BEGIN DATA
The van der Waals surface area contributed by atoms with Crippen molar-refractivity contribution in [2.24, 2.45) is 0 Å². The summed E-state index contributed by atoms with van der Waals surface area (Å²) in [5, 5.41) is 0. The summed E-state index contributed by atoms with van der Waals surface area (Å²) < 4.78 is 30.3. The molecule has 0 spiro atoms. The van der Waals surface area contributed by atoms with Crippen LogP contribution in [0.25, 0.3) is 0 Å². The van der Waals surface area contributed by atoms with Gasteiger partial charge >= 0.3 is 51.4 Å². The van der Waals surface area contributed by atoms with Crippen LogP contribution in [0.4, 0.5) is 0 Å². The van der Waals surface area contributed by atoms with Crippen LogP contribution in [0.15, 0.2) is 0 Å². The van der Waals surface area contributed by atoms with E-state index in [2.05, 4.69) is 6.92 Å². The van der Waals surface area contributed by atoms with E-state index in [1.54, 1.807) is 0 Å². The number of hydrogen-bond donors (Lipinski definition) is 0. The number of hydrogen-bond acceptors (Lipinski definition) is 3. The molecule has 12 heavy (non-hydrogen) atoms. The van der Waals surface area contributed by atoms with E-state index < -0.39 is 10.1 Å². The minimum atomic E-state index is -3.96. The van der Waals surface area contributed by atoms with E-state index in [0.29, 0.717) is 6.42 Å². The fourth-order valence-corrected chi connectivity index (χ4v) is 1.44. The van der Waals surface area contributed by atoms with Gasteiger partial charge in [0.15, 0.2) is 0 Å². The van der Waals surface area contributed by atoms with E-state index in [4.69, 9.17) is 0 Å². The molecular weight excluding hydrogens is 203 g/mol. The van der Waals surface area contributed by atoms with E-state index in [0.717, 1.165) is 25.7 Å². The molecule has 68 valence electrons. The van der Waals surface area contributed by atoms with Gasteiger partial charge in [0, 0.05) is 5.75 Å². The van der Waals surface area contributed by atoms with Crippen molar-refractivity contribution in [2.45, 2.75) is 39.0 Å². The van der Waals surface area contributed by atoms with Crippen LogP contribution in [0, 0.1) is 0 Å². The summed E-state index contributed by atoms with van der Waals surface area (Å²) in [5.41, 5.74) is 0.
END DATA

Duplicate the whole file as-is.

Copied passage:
The van der Waals surface area contributed by atoms with Crippen molar-refractivity contribution in [2.24, 2.45) is 0 Å². The summed E-state index contributed by atoms with van der Waals surface area (Å²) in [5, 5.41) is 0. The summed E-state index contributed by atoms with van der Waals surface area (Å²) < 4.78 is 30.3. The molecule has 0 spiro atoms. The van der Waals surface area contributed by atoms with Crippen LogP contribution in [0.25, 0.3) is 0 Å². The van der Waals surface area contributed by atoms with Gasteiger partial charge >= 0.3 is 51.4 Å². The van der Waals surface area contributed by atoms with Crippen LogP contribution in [0.4, 0.5) is 0 Å². The van der Waals surface area contributed by atoms with Crippen LogP contribution in [0.15, 0.2) is 0 Å². The van der Waals surface area contributed by atoms with E-state index in [2.05, 4.69) is 6.92 Å². The van der Waals surface area contributed by atoms with E-state index in [1.54, 1.807) is 0 Å². The number of hydrogen-bond donors (Lipinski definition) is 0. The number of hydrogen-bond acceptors (Lipinski definition) is 3. The molecule has 12 heavy (non-hydrogen) atoms. The van der Waals surface area contributed by atoms with E-state index < -0.39 is 10.1 Å². The minimum atomic E-state index is -3.96. The van der Waals surface area contributed by atoms with E-state index in [0.29, 0.717) is 6.42 Å². The fourth-order valence-corrected chi connectivity index (χ4v) is 1.44. The van der Waals surface area contributed by atoms with Gasteiger partial charge in [0.15, 0.2) is 0 Å². The van der Waals surface area contributed by atoms with E-state index in [4.69, 9.17) is 0 Å². The molecular weight excluding hydrogens is 203 g/mol. The van der Waals surface area contributed by atoms with E-state index in [0.717, 1.165) is 25.7 Å². The molecule has 68 valence electrons. The van der Waals surface area contributed by atoms with Gasteiger partial charge in [0, 0.05) is 5.75 Å². The van der Waals surface area contributed by atoms with Crippen molar-refractivity contribution in [2.45, 2.75) is 39.0 Å². The van der Waals surface area contributed by atoms with Crippen LogP contribution in [0, 0.1) is 0 Å². The summed E-state index contributed by atoms with van der Waals surface area (Å²) in [5.41, 5.74) is 0.